In 1978, Dick, with his three sons, opened a new venture in Downtown Cincinnati, an entertainment complex with nightclubs s called January’s, Porky’s and Oodles. January’s was a 900 seat nightclub featuring three bars and a 13-piece orchestra for dancing six nights a week. Oodles was a 300 seat lounge to be open for lunch and dinner. Porky’s was the name of the club in the same building that catered to the 50s and 60s dance craze at the time. The complex was at the corner of Pete Rose Way (2nd street) and Plum Streets, amidst several other clubs.
Oodles’ interior featured exposed beams, skylights and fireplaces in what was called Aspen-modern or ski lodge. January’s interior design style was dubbed hi-tech chic. Ron Schilling said the brass ceiling fixtures, reflecting walls, stainless steel dance floor and house band, Celebration, were designed to attract the ‘varsity crowd’ – people who go out all the time and like to stand around and mingle. Oodles and January represented the beginning of a typical Schilling outburst of ambition. They planned to franchise the nightclubs in Dallas, Indianapolis, Cleveland, and Columbus and there was even talk of building a private club In Greater Cincinnati and another complex on the order of his family’s ill-fated Beverly Hills.
It was completely from the proceeds of this Pete Rose Way entertainment complex that the Schillings financed the Islands in 1981, that my family thought was such a fun concept. In 1986, the Schillings moved the Islands and Splash nightclub downriver to Louisville, Kentucky, and Dick Sr. retired from the business in 1987. Then in 1992, Dick Jr., moved the Island and Splash further downriver to Tunica, Mississippi, 29 miles south of Memphis, Tennessee, where he became the Father of the $3 million Mississippi Gaming industry, the third largest in the U.S. In 2002, he opened and ran the $75 million Harlow’s Casino Resort in Greenville, Mississippi, selling it in 2009.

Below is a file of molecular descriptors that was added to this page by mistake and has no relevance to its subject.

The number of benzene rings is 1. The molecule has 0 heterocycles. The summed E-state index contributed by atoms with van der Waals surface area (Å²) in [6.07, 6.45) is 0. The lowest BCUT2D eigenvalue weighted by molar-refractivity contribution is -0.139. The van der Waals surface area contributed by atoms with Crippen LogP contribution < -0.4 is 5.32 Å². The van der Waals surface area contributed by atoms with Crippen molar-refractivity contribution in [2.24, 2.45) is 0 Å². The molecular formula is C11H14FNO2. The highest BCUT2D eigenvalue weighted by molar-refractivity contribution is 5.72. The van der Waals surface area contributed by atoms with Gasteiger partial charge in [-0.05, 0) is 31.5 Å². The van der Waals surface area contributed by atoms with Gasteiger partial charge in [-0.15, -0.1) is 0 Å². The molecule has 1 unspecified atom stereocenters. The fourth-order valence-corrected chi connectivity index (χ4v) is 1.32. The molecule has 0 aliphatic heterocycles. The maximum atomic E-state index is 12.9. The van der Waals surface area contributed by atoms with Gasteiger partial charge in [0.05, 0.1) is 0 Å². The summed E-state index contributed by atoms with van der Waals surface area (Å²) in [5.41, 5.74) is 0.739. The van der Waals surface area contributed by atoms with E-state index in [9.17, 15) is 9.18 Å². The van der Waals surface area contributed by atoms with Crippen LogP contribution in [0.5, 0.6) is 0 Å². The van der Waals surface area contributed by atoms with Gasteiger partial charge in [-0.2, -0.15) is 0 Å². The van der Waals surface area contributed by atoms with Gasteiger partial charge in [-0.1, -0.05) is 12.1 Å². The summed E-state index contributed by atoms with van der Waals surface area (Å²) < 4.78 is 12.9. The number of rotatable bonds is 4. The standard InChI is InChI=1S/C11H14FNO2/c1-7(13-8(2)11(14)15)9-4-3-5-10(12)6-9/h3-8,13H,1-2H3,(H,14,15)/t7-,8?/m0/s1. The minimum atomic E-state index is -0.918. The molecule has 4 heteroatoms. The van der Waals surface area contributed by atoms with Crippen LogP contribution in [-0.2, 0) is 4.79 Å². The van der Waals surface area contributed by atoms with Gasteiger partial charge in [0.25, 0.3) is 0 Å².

I am a product of that Sin City Club era in Northern Kentucky. Although I wasn’t born in that era, or even old enough to go to these clubs, I am a legacy of the descendants of those over the top Vegas-style nightclubs. In high school in the late 80s and early 90s my group of friends frequented the clubs on Pete Rose Way like Caddy’s , Porky’s, and across the river to clubs like the Las Brisas and Glass Menagerie – all descendants of the Schilling nightclubs. Friends from that era complain that there are no good places to go dancing and party anymore. These type of clubs were the standards of our entertainment. We would we get dressed up and go out to those clubs and dance and socialize for hours on end. But like Beverly Hills, all these clubs are now gone. The entire strip of Pete Rose Way clubs was demolished for the new Bengal’s stadium. And, the smaller versions of these clubs in Clifton – Prime Time, R Club, Beat Club and many others – are gone. Even the Warehouse in Over-the-Rhine, once a large late night dance club, is now a renovated office complex.
Jeff Ruby, to his credit tried bringing back this type of club with his Tropicana complex at Newport on the Levee. But a lawsuit on the trademark name caused its closing. And there was another failed attempt with the Jillian’s Entertainment Complex at the old Bavarian Brewery building in Covington. It’s sad to say that the era of over the top entertainment clubs is now gone, but for those wonderful decades in Greater Cincinnati when we had them, we have the Schilling family to thank.